As this Velo-City conference was in Ghent, we got to hear and see a lot of the famous Circulation Plan that was implemented in Ghent a couple of years ago. Ghent has managed to significantly increase the share of people walking and cycling by implementing modal filters in the city areas within the inner ring road.

These consist mainly of placemaking elements combined with an ANPR-camera. Cars can no longer drive straight through the inner city, but can still access destination if needed. The big shift from using cars has resulted in a more attractive and liveable inner city. Sure, some streets were still quite car oriented as they had not been redesigned (yet). But the results are impressive nonetheless and in most streets it is a joy to cycle around. I went on one of the technical tours organized by the City of Ghent. It was interesting to get more background on the implementation and truly inspiring to see the impact first hand.

Mobycon Academy Mini-Workshops

This year we organized a series of mini-workshops at our booth. One where participants could redesign a street using Streetsketch and one where we explained how to design a roundabout with protected cycle infrastructure. For both mini-workshops we used local examples from Ghent. These mini-workshops were well received.

The wooden template we brought for the roundabout mini-workshop made it easy to quickly draw a roundabout with protected cycle infrastructure while also discussing the principles behind the design. And there was a little reward for those who did it right. If you didn’t have the chance to participate and would like to do a workshop like this as well, please reach out to me. We would be happy to organize a workshop for you.

Celebrating in Ghent

Ghent really did a great job on organizing this year’s Velo-City conference. The Velodrome at the venue was something extra, and they included a lot of local treats and humor throughout the conference. The Mastel pastries were ironed live in the conference hall. The bike parade this year was extraordinary, with so much entertainment around the route and even a staged ‘anti-bike’ protest as a reference to the resistance that the Circulation Plan first evoked (today, most people and businesses support the plan – here: evaluation report). It was a celebration not just for the participants of the conference, but also for the people of Ghent. I look back on an exciting week full of opportunities and would love to come back to Ghent another time.


Anna Wyner

Anna’s Perspective:

I started working at Mobycon in February 2022 and since then I have followed along closely and helped prepare our teams to attend the Velo-city in 2022 and 2023, albeit a bit jealously. It sounded like it was the place to be if you worked in the cycling field and I wanted to make it my goal to attend, and it finally happened this year! And let me tell you it was worth the hype. This was the biggest Velo-city ever, with over 1600 attendees with people from all over the world. Everyone I met was excited to be there and had a really refreshing positive energy. Working in the sustainable mobility field can be draining sometimes but it was great to be surrounded by so many people who were passionate about changing how people move and building more sustainable, equitable, and accessible cities. I left feeling refreshed and re-energized.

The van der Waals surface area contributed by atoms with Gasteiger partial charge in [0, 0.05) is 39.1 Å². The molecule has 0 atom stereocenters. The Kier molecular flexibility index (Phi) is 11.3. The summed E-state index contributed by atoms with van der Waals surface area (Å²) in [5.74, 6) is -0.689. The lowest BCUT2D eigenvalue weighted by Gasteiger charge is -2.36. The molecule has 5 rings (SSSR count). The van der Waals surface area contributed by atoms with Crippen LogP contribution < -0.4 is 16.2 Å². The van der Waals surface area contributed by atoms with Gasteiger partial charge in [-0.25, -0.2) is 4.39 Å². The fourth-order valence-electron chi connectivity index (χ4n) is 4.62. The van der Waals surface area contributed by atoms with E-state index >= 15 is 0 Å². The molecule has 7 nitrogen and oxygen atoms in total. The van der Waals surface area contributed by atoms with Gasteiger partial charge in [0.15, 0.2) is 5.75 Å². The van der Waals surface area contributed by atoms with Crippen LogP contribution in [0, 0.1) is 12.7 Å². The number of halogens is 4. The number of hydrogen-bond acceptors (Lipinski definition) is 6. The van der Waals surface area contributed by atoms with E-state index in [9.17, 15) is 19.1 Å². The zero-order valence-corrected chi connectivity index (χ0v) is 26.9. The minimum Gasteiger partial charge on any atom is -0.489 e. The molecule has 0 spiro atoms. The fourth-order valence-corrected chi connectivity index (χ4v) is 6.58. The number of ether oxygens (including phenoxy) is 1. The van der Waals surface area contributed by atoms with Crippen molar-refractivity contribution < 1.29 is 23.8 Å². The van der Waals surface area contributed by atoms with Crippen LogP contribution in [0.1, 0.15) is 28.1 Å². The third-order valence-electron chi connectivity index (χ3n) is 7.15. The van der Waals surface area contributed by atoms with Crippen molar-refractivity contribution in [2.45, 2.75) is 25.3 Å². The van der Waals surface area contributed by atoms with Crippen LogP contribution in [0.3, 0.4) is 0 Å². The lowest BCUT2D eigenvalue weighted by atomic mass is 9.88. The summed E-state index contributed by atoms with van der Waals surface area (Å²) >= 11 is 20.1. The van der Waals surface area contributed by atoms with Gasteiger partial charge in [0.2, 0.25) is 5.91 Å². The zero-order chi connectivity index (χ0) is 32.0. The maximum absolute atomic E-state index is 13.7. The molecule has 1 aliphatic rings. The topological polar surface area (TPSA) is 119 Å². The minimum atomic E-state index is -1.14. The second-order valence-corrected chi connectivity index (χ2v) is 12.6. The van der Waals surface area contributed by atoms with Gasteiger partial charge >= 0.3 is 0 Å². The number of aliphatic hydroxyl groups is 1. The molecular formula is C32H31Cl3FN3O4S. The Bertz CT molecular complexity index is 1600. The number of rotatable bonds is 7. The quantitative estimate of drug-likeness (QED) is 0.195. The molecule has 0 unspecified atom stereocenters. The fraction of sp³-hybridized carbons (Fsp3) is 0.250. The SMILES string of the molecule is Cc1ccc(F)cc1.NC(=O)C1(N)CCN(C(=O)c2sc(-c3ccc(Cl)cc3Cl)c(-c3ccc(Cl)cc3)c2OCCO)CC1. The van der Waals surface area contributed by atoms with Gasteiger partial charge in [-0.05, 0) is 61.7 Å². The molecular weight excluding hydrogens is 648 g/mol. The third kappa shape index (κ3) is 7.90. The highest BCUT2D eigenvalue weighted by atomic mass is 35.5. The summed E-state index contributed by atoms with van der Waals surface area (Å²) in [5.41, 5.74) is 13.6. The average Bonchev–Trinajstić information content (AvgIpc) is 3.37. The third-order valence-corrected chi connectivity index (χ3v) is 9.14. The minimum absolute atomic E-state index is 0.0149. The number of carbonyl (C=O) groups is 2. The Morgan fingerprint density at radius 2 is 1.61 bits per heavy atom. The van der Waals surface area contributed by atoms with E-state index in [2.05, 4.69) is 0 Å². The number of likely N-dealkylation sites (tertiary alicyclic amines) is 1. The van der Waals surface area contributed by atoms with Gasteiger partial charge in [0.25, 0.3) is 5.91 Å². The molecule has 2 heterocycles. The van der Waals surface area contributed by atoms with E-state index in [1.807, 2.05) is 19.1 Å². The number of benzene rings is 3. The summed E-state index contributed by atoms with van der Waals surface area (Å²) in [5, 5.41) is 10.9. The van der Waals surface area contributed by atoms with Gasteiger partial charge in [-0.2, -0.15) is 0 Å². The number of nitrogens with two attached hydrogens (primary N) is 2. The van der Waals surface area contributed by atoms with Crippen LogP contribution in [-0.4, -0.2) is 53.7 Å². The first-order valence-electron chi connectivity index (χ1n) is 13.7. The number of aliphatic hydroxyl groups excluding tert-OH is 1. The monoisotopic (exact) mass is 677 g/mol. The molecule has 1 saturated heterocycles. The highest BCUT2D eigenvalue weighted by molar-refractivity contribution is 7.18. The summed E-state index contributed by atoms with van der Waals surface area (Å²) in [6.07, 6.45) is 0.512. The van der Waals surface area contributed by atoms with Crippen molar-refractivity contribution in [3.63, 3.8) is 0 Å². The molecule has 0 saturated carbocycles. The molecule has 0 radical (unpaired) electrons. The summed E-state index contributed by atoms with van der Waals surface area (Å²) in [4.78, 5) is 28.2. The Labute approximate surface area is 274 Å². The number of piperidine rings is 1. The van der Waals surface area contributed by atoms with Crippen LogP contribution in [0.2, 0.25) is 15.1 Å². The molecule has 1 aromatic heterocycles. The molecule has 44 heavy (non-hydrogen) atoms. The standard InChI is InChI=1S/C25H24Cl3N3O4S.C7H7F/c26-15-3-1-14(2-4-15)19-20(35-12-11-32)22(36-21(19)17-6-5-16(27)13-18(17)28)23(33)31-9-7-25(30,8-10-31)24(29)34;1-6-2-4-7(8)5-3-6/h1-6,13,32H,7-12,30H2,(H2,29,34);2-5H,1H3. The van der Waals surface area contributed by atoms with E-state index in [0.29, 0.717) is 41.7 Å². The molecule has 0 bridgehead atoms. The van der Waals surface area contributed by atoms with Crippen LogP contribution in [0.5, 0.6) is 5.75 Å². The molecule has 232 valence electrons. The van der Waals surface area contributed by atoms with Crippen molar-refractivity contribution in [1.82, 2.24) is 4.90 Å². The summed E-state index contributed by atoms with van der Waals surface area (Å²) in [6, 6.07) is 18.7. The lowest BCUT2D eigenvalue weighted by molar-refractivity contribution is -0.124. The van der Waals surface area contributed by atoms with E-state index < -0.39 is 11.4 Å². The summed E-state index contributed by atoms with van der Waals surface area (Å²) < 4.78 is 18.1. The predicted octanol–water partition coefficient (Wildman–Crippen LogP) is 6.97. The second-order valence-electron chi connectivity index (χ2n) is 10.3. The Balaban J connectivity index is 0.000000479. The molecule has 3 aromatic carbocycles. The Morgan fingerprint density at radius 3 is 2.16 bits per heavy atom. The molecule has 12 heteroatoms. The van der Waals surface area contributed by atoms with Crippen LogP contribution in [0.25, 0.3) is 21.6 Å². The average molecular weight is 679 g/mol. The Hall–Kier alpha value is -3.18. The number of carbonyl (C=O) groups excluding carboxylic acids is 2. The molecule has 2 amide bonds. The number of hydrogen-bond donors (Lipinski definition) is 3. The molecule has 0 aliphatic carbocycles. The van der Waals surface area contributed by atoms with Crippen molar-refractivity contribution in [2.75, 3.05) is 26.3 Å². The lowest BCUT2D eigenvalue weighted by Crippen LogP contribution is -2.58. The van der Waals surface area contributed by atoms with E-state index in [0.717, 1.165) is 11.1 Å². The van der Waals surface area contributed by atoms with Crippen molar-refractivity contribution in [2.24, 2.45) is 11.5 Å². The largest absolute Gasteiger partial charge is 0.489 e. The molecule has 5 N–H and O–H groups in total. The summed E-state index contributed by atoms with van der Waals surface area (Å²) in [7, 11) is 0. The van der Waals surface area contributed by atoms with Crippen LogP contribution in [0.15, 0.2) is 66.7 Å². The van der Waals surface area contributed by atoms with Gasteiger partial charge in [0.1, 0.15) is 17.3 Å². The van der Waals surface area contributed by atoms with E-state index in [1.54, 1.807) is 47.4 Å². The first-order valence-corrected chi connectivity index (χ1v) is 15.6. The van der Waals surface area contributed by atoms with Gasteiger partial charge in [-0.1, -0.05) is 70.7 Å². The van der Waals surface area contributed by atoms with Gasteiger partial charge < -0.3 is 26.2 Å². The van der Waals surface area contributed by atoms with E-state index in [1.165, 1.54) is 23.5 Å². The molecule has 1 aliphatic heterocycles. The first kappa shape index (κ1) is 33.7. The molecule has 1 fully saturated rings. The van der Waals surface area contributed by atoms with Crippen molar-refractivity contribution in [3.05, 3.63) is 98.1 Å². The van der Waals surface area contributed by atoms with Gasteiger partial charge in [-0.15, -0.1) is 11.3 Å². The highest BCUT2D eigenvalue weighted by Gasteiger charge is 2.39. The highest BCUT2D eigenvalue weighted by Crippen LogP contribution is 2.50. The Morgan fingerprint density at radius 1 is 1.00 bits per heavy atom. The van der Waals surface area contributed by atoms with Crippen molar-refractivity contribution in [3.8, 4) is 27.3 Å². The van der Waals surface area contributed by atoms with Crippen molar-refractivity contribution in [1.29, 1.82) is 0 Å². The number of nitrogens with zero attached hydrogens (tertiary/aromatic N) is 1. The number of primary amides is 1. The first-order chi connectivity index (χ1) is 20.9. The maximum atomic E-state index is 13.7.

Brave New World for Cycling

The conference kicked off with an inspiring plenary where Janette Sadik-Khan introduced the “brave new world for cycling”. A cycling world that is no longer dominated by cities like Copenhagen and Amsterdam, but where cities like Pairs have quickly “transformed the city of lights to the city of bikes” and the number of people on bikes outnumber the number of people on cars in London. She closed with reminding everyone that building cycling infrastructure isn’t something that is new and that “it’s not a question of engineering, it’s a question of imagining”. For the rest of the conference I heard inspiring stories on how cities around the world are reimagining their streets and making great strides towards becoming cycle-friendly, sustainable, accessible, and equitable places.

Build Wider Separated Cycle Lanes

The second common theme I heard throughout the conference was the importance of building wider separated cycle lanes. We are seeing a variety of new vehicles on our streets that are different sizes and moving at different speeds. If we want to create a more inclusive cycling system where speed pedelecs, specialized tricycles, and human-powered bicycles can safely and comfortably mix we need to rethink how we design our streets. To allow these vehicles to safely and comfortable operate on our streets, cities can either to slow down traffic, through traffic calming and network planning interventions, and allow them all to mix safely and comfortably, or build wider separated cycle lanes. How this should be done was debated in many sessions and there was no clear answer but these interventions should be adapted to the local context of the city and the people that use the streets.

Ghentify: Improving life through Mobility

Filip Watteeuw, the Senior Deputy Mayors of Ghent, spoke during the second plenary where he introduced the term “Ghentify.” It is a term that came out as a result of the success of the Ghent traffic circulation plan in 2017 that aims at banning through traffic through the city centre. During our week in Ghent we were able experience the incredible transformation of the city where there were beautiful public spaces and people from all ages and abilities biked everywhere. Ghent is a reminder that you don’t always need an expensive protected bicycle lanes on every street everywhere to create a cycling city, but that with a few intentional interventions and policy changes, a low-tech solution like a traffic circulation plan can make a large difference.


Mobycon had a phenomenal time at Velo-City 2024! We enjoyed meeting everyone and are excited to stay connected! If you missed us this year, we hope to see you at Velo-City 2025 in Gdansk, Poland! Don’t forget to reach out, we would love to collaborate on a project and are excited for what we can accomplish together!